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20121129
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of presidential power to union and civil rights leader who came to office after free elections in 1990. the commission's confirm the prosecutors fears. the body was found in the wrong grade. the identity of the body in his grave has yet to be revealed, but investigators say they know who it is. in the meantime, a second burial was held in warsaw. >> the family was not present when the body was identified. mistakes are always possible. i can only express my deepest sympathy with the family. now they have to cope with the exhumation and second burial. >> he does not have a clue. he lies morning, noon, and night. we are fed up with the allies. >> for the first time in years, the civic platform is the longer the strongest party. >> a mass grave would have been better. many of the dead were beyond recognition. a symbolic of what have been better. this is a very sensitive dispute for poland. it cannot be resolved discreetly. the politicians are using it for their purposes while the families suffer. >> some say one case may have been more painful than the others because the person in the wron
didn't always look like this. the original burned down during the civil war. workers rebuilt this one here in the 1600s. so let's take a stroll right through the gate. you have to go through this right here, this big wooden block, and on the other side you'll see a beautiful array of maple trees. and if you walk a little bit further across this path that you'll see, you'll actually find something completely different. beyond this you'll see something that is a little different. doesn't seem to quite fit with the rest of the temple, but that's what makes it so unique. along with traditional temple buildings, there's also a western-style aqueduct. the arched brick and granite waterway was built in the 19th century. people used it to transport water and goods to and from lake biwa in neighboring shiga prefecture. many protested its construction at the time because it is so drastically different from the rest of the temple. but now people say it fits right in. you can hear the water trickling through even today. and behind the aqueduct, you see the beautiful mountains right outside the ci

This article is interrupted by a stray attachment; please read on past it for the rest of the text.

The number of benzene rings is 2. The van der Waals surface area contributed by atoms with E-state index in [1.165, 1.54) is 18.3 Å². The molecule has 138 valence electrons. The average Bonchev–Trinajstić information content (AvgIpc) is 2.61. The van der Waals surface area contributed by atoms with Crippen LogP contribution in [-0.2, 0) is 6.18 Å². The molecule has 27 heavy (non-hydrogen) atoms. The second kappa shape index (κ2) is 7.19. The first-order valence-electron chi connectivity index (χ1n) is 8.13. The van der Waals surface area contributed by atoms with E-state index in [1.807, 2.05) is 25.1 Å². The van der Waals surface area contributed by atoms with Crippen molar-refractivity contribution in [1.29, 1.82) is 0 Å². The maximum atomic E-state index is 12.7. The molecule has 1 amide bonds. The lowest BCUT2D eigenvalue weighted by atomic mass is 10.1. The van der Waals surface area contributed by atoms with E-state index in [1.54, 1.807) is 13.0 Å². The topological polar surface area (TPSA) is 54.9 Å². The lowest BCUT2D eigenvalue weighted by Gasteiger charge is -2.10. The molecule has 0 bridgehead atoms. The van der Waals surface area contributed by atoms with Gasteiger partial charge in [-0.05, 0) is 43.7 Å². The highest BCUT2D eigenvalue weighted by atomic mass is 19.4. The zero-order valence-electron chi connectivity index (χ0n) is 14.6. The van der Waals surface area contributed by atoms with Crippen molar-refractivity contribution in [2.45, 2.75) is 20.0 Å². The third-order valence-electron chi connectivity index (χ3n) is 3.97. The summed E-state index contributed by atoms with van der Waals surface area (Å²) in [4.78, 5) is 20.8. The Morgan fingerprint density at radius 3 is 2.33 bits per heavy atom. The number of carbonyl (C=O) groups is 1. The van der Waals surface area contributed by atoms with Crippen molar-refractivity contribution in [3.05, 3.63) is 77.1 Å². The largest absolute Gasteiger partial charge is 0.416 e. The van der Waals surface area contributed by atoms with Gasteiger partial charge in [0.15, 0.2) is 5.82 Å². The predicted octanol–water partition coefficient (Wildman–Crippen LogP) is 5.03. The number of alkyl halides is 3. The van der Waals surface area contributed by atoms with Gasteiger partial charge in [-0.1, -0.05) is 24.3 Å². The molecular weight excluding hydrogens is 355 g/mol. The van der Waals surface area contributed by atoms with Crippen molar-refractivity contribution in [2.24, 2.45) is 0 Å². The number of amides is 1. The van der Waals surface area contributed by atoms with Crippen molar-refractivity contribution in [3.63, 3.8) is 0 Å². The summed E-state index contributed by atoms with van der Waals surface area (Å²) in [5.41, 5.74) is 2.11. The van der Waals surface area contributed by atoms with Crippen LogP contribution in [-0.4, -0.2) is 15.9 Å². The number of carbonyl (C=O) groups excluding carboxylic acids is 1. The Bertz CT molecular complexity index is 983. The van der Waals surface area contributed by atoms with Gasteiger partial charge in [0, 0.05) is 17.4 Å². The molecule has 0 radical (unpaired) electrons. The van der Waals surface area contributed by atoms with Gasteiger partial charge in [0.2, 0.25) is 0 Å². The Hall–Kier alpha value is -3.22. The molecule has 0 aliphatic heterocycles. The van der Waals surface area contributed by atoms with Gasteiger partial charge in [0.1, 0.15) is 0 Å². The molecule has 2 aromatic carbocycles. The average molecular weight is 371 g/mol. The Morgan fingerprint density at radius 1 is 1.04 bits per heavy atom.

in march last year, but it slowly grew into a civil war. air strikes, gun battles, car bombings. the violence has taken its toll. a human rights group based in britain says more than 40,000 people have died. through it all, president assad and his administration have hung on to power. a spokesperson for the syrian national coalition argues getting rid of assad requires a two-track approach. walid al bunni says nations need to isolate the president and support opposition fighters. >> we have two ways, putting pressure on russia, china and iran to stop supporting this regime, and then this would be useful, or supporting militarily the opposition or the interfering by the nato to make free zone and no-fly zone. >> reporter: russia and china have repeatedly vetoed u.n. security council resolutions on imposing sanctions against syria. without their support, the international efforts can only put limited pressure on president assad. diplomats here are still hoping their efforts will help in some part to end the conflict in syria. however, after 20 months of violence, they've learned g
Search Results 0 to 2 of about 3